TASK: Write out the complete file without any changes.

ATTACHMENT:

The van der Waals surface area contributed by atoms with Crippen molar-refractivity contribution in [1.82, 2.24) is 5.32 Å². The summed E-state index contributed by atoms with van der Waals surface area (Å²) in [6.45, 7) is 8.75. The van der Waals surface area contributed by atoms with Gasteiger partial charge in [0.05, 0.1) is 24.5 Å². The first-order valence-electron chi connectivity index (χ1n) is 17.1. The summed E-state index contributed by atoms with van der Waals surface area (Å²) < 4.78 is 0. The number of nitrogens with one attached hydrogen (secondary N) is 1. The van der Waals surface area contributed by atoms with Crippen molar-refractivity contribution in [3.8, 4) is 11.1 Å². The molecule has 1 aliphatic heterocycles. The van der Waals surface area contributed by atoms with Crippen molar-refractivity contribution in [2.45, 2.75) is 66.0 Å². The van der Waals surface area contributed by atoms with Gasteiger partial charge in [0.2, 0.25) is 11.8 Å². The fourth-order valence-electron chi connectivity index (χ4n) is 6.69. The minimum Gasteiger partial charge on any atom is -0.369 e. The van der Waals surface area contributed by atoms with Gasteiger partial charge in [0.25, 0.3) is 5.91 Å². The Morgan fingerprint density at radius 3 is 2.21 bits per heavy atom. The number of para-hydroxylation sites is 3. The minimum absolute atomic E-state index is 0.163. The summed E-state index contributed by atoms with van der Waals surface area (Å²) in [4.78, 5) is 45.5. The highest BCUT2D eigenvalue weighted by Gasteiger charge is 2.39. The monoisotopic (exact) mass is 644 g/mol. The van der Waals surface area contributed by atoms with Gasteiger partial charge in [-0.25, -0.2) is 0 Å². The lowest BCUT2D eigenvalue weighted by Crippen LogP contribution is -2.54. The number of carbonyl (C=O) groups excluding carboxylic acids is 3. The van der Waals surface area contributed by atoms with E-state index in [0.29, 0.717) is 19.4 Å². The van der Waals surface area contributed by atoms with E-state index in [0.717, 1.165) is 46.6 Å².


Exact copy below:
The van der Waals surface area contributed by atoms with Crippen molar-refractivity contribution in [1.82, 2.24) is 5.32 Å². The summed E-state index contributed by atoms with van der Waals surface area (Å²) in [6.45, 7) is 8.75. The van der Waals surface area contributed by atoms with Gasteiger partial charge in [0.05, 0.1) is 24.5 Å². The first-order valence-electron chi connectivity index (χ1n) is 17.1. The summed E-state index contributed by atoms with van der Waals surface area (Å²) < 4.78 is 0. The number of nitrogens with one attached hydrogen (secondary N) is 1. The van der Waals surface area contributed by atoms with Crippen molar-refractivity contribution in [3.8, 4) is 11.1 Å². The molecule has 1 aliphatic heterocycles. The van der Waals surface area contributed by atoms with Crippen molar-refractivity contribution in [2.45, 2.75) is 66.0 Å². The van der Waals surface area contributed by atoms with Gasteiger partial charge in [0.2, 0.25) is 11.8 Å². The fourth-order valence-electron chi connectivity index (χ4n) is 6.69. The minimum Gasteiger partial charge on any atom is -0.369 e. The van der Waals surface area contributed by atoms with Gasteiger partial charge in [0.25, 0.3) is 5.91 Å². The Morgan fingerprint density at radius 3 is 2.21 bits per heavy atom. The number of para-hydroxylation sites is 3. The minimum absolute atomic E-state index is 0.163. The summed E-state index contributed by atoms with van der Waals surface area (Å²) in [4.78, 5) is 45.5. The highest BCUT2D eigenvalue weighted by Gasteiger charge is 2.39. The monoisotopic (exact) mass is 644 g/mol. The van der Waals surface area contributed by atoms with Gasteiger partial charge in [-0.25, -0.2) is 0 Å². The lowest BCUT2D eigenvalue weighted by Crippen LogP contribution is -2.54. The number of carbonyl (C=O) groups excluding carboxylic acids is 3. The van der Waals surface area contributed by atoms with E-state index in [0.29, 0.717) is 19.4 Å². The van der Waals surface area contributed by atoms with E-state index in [0.717, 1.165) is 46.6 Å².